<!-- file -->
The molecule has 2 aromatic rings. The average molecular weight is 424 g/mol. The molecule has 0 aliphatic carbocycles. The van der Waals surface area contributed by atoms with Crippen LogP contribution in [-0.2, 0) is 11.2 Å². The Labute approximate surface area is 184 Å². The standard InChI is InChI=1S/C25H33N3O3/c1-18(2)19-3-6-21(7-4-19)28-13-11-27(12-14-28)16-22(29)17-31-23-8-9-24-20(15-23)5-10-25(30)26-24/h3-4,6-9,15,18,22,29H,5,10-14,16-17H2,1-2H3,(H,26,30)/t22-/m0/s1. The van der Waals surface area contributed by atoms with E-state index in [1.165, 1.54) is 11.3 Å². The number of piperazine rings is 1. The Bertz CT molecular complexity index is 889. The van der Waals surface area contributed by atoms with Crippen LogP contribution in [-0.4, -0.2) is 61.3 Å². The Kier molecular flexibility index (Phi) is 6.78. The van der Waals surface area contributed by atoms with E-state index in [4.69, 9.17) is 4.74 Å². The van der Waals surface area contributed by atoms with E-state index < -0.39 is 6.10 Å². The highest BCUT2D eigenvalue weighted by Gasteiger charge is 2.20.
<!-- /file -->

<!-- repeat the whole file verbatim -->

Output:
The molecule has 2 aromatic rings. The average molecular weight is 424 g/mol. The molecule has 0 aliphatic carbocycles. The van der Waals surface area contributed by atoms with Crippen LogP contribution in [-0.2, 0) is 11.2 Å². The Labute approximate surface area is 184 Å². The standard InChI is InChI=1S/C25H33N3O3/c1-18(2)19-3-6-21(7-4-19)28-13-11-27(12-14-28)16-22(29)17-31-23-8-9-24-20(15-23)5-10-25(30)26-24/h3-4,6-9,15,18,22,29H,5,10-14,16-17H2,1-2H3,(H,26,30)/t22-/m0/s1. The van der Waals surface area contributed by atoms with E-state index in [1.165, 1.54) is 11.3 Å². The number of piperazine rings is 1. The Bertz CT molecular complexity index is 889. The van der Waals surface area contributed by atoms with Crippen LogP contribution in [-0.4, -0.2) is 61.3 Å². The Kier molecular flexibility index (Phi) is 6.78. The van der Waals surface area contributed by atoms with E-state index in [4.69, 9.17) is 4.74 Å². The van der Waals surface area contributed by atoms with E-state index < -0.39 is 6.10 Å². The highest BCUT2D eigenvalue weighted by Gasteiger charge is 2.20.